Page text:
A friend was asking me why I’m so keen to change our
conversation about aging—to transform the culture of aging from one of
decline to one of possibility. One answer is self-interest, insofar as
I am growing older and experiencing more and more of the symptoms of a
culture that objectifies me and wants me to follow its prescription for
“growing old gracefully” (which means ‘slow down’, step aside, play
golf, enjoy my grandchildren, be

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By Dr. Anne Marie Evers

During my business lifetime, I have had many careers—everything
from school secretary, waitress and restaurant owner to author, legal
secretary and promotion director. I was also a realtor, both in Canada
and the United States. When I retired from the real estate profession
after more than 20 years, butterflies started flying around in my
stomach. Instead of giving in to my fears, I said, “Stop. Listen up,
self. I have worked all

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Labels & Gender

Most of the attempts to categorize people who are older (“temporally
challenged”, seniors, golden oldies and so forth) are usually attempts
to find a label to make a state or condition that most people relate to
as ‘negative’ seem nicer. Ronni Bennett has some interesting thoughts about language
and how our labels often reveal a lot about how we observe and relate
to others and the world in general. I agree with her that most of it is
nonsense, and I like the term Elder.


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No More Bad Days

I was watching a Larry King interview the other night in which he
was speaking with a bunch of positive-thinking gurus about their
beliefs and theories. One of the questions he asked was, “Do you have
any bad days”? Most of them said they don’t have bad days, and a couple
said that they still have ‘bumps’ in the road but recover quickly. I
got to thinking about my own life and concluded that I too can claim
that I don’t have bad days, although some are more challenging than


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Age Discrimination I

Age discrimination is probably one of the last forms of negative
stereotyping left—perhaps even the subtlest. It wasn’t so long ago that
color, sexual orientation and gender were in the spotlight. Now, as 70
million of us are becoming the dominant demographic force in the world,
we can begin to see our culture’s bias toward age appearing as overt
forms of discrimination.

corporations that are sensitive to ‘diversity’ are often biased against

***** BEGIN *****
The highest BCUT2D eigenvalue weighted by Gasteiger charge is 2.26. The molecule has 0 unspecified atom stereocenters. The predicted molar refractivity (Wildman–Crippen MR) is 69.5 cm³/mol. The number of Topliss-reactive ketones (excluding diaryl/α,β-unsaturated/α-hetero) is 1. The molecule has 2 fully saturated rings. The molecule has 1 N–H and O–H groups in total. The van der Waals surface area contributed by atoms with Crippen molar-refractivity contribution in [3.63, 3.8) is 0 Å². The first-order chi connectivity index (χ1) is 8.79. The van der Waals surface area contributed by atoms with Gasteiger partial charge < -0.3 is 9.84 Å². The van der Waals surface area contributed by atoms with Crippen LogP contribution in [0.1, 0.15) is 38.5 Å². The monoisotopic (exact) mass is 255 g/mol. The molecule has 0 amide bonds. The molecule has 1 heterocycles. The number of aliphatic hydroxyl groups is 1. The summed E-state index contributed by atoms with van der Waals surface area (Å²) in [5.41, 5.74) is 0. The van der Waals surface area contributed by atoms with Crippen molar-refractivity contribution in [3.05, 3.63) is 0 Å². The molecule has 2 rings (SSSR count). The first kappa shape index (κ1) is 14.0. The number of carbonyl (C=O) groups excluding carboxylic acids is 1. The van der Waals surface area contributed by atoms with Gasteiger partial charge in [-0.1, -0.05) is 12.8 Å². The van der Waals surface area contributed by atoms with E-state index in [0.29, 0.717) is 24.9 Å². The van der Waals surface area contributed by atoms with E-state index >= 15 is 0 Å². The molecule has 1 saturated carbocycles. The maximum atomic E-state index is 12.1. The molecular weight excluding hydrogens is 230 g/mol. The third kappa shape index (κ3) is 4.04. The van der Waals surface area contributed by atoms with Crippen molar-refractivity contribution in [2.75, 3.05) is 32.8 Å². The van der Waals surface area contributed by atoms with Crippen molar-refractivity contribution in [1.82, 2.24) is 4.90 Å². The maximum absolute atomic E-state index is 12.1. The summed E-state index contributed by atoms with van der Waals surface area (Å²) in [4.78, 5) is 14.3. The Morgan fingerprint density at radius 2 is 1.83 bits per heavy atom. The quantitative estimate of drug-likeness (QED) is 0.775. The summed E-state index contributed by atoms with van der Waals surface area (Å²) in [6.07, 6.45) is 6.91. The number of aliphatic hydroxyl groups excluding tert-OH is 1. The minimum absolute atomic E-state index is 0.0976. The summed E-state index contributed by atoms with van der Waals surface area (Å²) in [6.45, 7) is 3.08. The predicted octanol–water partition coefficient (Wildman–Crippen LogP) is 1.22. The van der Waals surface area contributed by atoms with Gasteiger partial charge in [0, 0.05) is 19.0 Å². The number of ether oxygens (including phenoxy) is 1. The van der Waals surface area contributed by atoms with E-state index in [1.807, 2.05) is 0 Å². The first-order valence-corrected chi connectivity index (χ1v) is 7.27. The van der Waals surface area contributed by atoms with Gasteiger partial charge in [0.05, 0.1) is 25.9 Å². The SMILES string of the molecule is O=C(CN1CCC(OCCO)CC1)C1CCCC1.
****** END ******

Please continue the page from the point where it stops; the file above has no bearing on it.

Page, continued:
older workers in their hiring,

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Thanksgiving with family is a tradition I love a lot. It’s not the
turkey and dressing so much as the chance to take a moment and be
grateful for all that we have. I have grown over the years in how I
think about gratitude—originally I thought it was about taking an
inventory of ‘things’ I have to be grateful for, like listing “Thank
you’s” when saying Grace. Later I came to think of gratitude as more of
a ‘selfless’ expression of appreciation

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The Mirror of Old

By Shae Hadden

I’m fascinated by how people affix meaning to language, and the
limitless interpretations they draw from words. ‘Old’, for example,
triggers different responses among my friends. And their
interpretations show me how they feel about growing older. It’s not
always a happy image…

the past few months, I’ve been meeting new people and they, for some
inexplicable reason, believe me to be younger than I actually am.

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Victory over OJ Day

Today they announced that the OJ confession book won’t be published
and he won’t get the limelight on Fox Television. This is a great
example of the kind of change that can come about when enough people
‘take on’ the system or the culture and take a stand. It is to Rupert
Murdoch’s credit that he was listening.

think it is important, however, to take note that this doesn’t have to
be a one-time, one-event happening. I have been suggesting that if
enough of us take

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An Elder’s View

An essay was recently sent to me about the current quagmire in Iraq
that drew parallels between the current conflict and WWII. I am 100% in
agreement with the author’s conclusion that America and our people
fought a righteous war against Hitler and the Japanese. I have nothing
but respect and gratitude for the sacrifices and duty of my parents and
their generation. I agree with the author’s idea that the Islamic
fundamentalist Jihadists are committed to

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One Day at a Time

As long as I can remember, people have been teaching me to relax,
enjoy the moment, smell the roses and just take it easy—to live life
one day at a time. This wisdom is at the center of Alcoholic Anonymous’
prescription for living a sober and sane life. I wonder why it is so
difficult—even rare—to live in the moment and why I find it easier to
do so as I grow older?

suppose, when we are younger, we are more goal-oriented and don’t have
a lot of history under our belt. As

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